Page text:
At this particular time, unless the Department has good PDF scraping software, I doubt that anyone has even read this yet, and one columnist in The Globe and Mail has calculated that the resources needed to do it manually are too huge to be realistic. I essentially argued that the principal proposal relating to taxation of passive investments harkens back to the original concept of tax reform that was introduced in 1972, which I still believe should have been retained instead of being abandoned in 1973.
Interestingly, the original proposal that was promoted in the 1970 White Paper called for private corporations to be treated the same as partnerships. Ottawa has scanned the original white paper to the Web, and a copy is here:
The feds backed away from that when they introduced the actual bill in 1971, and a handy summary of it is here:
This eventually translated into the Act that implemented it all:
The intended tax on passive investments was abandoned in 1972, with retroactive effect:
What just happened now
Enough about the history. In any case, I did my civic duty, but subsequent events showed the the feds had no real intention of fully assessing the content of these submissions, and their response reeks more of panic than anything else:
- town hall sessions started to be held before the consultation period had ended
- a "national listening tour" also began a month before
- the government announced, shortly after the period ended, that the small business rate would be reduced from 10.5% to 9%
- as well, the government also announced very quickly changes relating to smaller amounts of passive investments and the abandonment of proposals to combat the conversion of income into capital gains
- the above changes were confirmed in today's Fall Economic Statement
All of this suggests that the initial consultation was essentially a sham. Perhaps someone may analyze the submissions some day through Access to Information requests, but I'm not holding my breath. All in all, this was a bush-league exercise, and a huge embarrassment.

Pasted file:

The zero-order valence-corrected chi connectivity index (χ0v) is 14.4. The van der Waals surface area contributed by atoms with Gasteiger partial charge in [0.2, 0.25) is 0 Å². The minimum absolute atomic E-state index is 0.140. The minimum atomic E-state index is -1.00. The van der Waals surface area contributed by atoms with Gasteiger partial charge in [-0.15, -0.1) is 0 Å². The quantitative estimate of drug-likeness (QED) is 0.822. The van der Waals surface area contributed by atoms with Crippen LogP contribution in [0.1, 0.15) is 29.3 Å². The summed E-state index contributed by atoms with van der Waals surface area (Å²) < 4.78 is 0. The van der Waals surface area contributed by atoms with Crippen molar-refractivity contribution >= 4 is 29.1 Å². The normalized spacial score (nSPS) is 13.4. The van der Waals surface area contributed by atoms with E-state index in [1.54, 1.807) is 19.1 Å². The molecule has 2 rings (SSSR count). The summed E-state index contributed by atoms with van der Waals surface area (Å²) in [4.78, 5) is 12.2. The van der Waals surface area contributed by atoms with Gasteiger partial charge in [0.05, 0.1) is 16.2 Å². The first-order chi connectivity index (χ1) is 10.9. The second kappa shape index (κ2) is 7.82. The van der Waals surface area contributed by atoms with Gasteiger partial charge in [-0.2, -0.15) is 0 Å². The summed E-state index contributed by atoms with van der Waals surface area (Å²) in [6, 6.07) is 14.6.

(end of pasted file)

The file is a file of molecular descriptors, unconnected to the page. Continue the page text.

Could this have been done better?There are more sophisticated procedures that are in place elsewhere in the world, but I prefer what has been put in place in the UK, which has been summarized in a very good set of principles, available here. They can be expressed as follows:
- Consultations should be clear and concise
- Consultations should have a purpose
- Consultations should be informative
- Consultations are only part of a process of engagement
- Consultations should last for a proportionate amount of time
- Consultations should be targeted
- Consultations should take account of the groups being consulted
- Consultations should be agreed before publication
- Consultation should facilitate scrutiny
- Government responses to consultations should be published in a timely fashion
- Consultation exercises should not generally be launched during local or national election periods
The English jurisprudence on the subject is very enlightening as well, as seen in this article. Notably, it must "take place when policies can be influenced and views genuinely taken into account," and the decision-maker must give "'conscientious consideration' to the outcome of the consultation process." Quite a contrast to what we have just witnessed.
There were extensive submissions from CPA Canada and the Joint Committee on Taxation of the Canadian Bar Association and CPA Canada that I won't reproduce here, but for which I've provided links. The latter group's package of submissions add up to more than 150 pages in total.
I've only been able to find one submission online from any of the Big Four accounting firms, in this case from Deloitte, and it's quite comprehensive. It contrasts quite sharply with my polemic, but I'm not ashamed of that.
The initial analysis coming out on Finance's panic is rather interesting. Here is the Tax Alert put out by EY this week:
The repercussions will be coming out fast and furious now.